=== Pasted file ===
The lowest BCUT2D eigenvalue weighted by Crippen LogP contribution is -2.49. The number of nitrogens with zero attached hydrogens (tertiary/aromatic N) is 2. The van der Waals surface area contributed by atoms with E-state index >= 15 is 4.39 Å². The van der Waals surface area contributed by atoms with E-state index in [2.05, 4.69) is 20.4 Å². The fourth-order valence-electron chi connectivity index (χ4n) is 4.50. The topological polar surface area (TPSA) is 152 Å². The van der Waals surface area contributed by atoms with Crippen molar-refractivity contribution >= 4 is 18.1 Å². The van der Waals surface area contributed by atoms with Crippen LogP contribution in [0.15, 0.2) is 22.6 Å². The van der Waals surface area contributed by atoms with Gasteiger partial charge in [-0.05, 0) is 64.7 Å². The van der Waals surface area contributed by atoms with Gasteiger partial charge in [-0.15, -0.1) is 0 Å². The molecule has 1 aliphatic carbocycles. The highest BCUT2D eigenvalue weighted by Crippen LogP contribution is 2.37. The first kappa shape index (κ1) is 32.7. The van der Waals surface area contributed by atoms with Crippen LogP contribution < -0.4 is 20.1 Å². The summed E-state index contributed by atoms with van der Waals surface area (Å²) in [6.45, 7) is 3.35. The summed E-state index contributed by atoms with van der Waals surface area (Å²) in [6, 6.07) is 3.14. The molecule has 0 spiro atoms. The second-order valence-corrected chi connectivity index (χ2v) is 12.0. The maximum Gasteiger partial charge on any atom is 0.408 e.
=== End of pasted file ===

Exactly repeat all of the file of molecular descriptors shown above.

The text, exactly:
The lowest BCUT2D eigenvalue weighted by Crippen LogP contribution is -2.49. The number of nitrogens with zero attached hydrogens (tertiary/aromatic N) is 2. The van der Waals surface area contributed by atoms with E-state index >= 15 is 4.39 Å². The van der Waals surface area contributed by atoms with E-state index in [2.05, 4.69) is 20.4 Å². The fourth-order valence-electron chi connectivity index (χ4n) is 4.50. The topological polar surface area (TPSA) is 152 Å². The van der Waals surface area contributed by atoms with Crippen molar-refractivity contribution >= 4 is 18.1 Å². The van der Waals surface area contributed by atoms with Crippen LogP contribution in [0.15, 0.2) is 22.6 Å². The van der Waals surface area contributed by atoms with Gasteiger partial charge in [-0.05, 0) is 64.7 Å². The van der Waals surface area contributed by atoms with Gasteiger partial charge in [-0.15, -0.1) is 0 Å². The molecule has 1 aliphatic carbocycles. The highest BCUT2D eigenvalue weighted by Crippen LogP contribution is 2.37. The first kappa shape index (κ1) is 32.7. The van der Waals surface area contributed by atoms with Crippen LogP contribution < -0.4 is 20.1 Å². The summed E-state index contributed by atoms with van der Waals surface area (Å²) in [6.45, 7) is 3.35. The summed E-state index contributed by atoms with van der Waals surface area (Å²) in [6, 6.07) is 3.14. The molecule has 0 spiro atoms. The second-order valence-corrected chi connectivity index (χ2v) is 12.0. The maximum Gasteiger partial charge on any atom is 0.408 e.